It's the pressure from the ligament that causes trouble. It may slow blood flow to the organs in your belly and press on nerves around the artery. Both can cause pain.
Some people who have MALS never feel any symptoms. When symptoms do show up, it’s most often in women ages 20 to 40. But men, older adults, and children can get this condition, too.
The main symptom you'll notice with MALS is pain in your upper belly. It may hurt more after you eat or work out. The pain might make it hard to eat, which can cause you to lose weight.
If you have MALS, you might also have:
If you have pain in your belly, especially if you've lost weight, have your doctor check it out. Gallbladder trouble, liver disease, and digestive system conditions can also cause these kinds of symptoms. Belly pain along with chest pain or palpitations could be a problem with your heart.
Diagnosis and Tests
MALS can be hard to diagnose because its symptoms are like those of so many other conditions. Your doctor will try to rule out diseases like:
- Stomach inflammation (gastritis)
- Acid reflux (gastroesophageal reflux, or GERD)
- Irritable bowel syndrome
- Inflammatory bowel disease (IBD) -- Crohn's disease or ulcerative colitis
- Stomach ulcers (peptic ulcers)
Your doctor will go over your medical history and symptoms and do an exam. When they put a stethoscope on your belly, they may hear a whooshing sound called a bruit. It's a sign of a problem with the blood flow through an artery.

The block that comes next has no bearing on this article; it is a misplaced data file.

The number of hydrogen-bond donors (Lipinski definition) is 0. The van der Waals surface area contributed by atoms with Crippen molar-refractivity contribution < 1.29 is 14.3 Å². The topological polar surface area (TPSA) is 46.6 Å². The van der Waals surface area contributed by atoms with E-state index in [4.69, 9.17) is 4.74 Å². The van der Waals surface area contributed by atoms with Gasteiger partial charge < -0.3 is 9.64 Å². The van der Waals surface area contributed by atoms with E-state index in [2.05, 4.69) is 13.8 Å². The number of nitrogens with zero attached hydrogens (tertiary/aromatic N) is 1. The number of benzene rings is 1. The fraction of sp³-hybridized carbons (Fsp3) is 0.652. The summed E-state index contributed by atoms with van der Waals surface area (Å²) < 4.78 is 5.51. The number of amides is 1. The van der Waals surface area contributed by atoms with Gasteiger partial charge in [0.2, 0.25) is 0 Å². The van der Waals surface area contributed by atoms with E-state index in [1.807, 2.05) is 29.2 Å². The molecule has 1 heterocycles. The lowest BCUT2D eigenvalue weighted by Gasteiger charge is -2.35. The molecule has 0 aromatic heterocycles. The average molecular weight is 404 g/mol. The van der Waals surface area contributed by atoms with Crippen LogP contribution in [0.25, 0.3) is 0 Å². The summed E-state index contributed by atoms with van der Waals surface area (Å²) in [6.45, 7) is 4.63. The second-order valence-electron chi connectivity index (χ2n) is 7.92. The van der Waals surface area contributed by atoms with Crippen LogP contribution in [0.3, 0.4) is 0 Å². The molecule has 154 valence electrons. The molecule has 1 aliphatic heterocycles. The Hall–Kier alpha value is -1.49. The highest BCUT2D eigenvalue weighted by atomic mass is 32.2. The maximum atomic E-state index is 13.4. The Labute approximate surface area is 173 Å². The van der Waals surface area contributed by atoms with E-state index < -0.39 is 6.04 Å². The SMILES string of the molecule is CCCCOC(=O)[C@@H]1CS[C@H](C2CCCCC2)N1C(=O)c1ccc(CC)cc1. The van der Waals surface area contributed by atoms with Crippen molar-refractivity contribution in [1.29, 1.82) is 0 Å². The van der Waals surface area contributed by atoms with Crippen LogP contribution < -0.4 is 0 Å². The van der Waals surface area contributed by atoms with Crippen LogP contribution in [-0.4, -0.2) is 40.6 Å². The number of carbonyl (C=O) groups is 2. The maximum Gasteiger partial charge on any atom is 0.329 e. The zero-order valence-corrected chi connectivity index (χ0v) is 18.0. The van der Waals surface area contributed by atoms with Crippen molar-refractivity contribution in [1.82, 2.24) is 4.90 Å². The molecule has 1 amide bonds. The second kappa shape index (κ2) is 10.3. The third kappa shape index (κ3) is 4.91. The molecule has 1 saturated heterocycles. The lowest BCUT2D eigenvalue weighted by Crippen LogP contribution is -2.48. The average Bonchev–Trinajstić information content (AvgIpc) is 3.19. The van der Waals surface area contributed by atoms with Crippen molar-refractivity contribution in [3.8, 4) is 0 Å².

You may have blood and urine tests to rule out other diseases and other blood tests to diagnose MALS.
X-rays, ultrasound, and an upper endoscopy -- a test that uses a lighted scope to look inside your digestive tract -- help doctors find problems with your digestive tract. During an endoscopy, the doctor may remove a small piece of tissue for testing.
If your doctor can't find the source of the problem, you might have another kind of ultrasound called a mesenteric duplex ultrasound. This test checks blood flow through the blood vessels in your belly.
A CT angiography or magnetic resonance angiogram (MRA) can confirm that there is pressure on your celiac artery. CT angiography uses X-rays and a computer to make detailed pictures of your organs and tissues. MRA shows the inside of your blood vessels.
The main treatment for MALS is surgery to release the pressure that the median arcuate ligament puts on your artery. Your surgeon may also remove some pinched nerves. Your pain should go away right after surgery, but it could take up to 4 weeks to get relief.
If you don't want surgery or you can't have it, your doctor can give you a shot called a celiac plexus block to relieve the pain. First, you'll get medicine through a vein (IV) to relax you. As you lie on your belly, your doctor will numb your back and insert two thin needles. Using an X-ray as a guide, the doctor will inject a pain medicine or a steroid into your back.
It can take between two and 10 shots to ease the pain from MALS. Sometimes a celiac plexus block can keep pain under control for months or years.
Surgery improves pain in up to 80% of people. In a small percentage of people, scar tissue builds up after surgery and narrows the celiac artery. Usually the scar tissue doesn't cause pain. If it does, another procedure can open the artery and get blood flowing again.
If you have a celiac plexus block, you may need repeat shots to keep your pain at bay.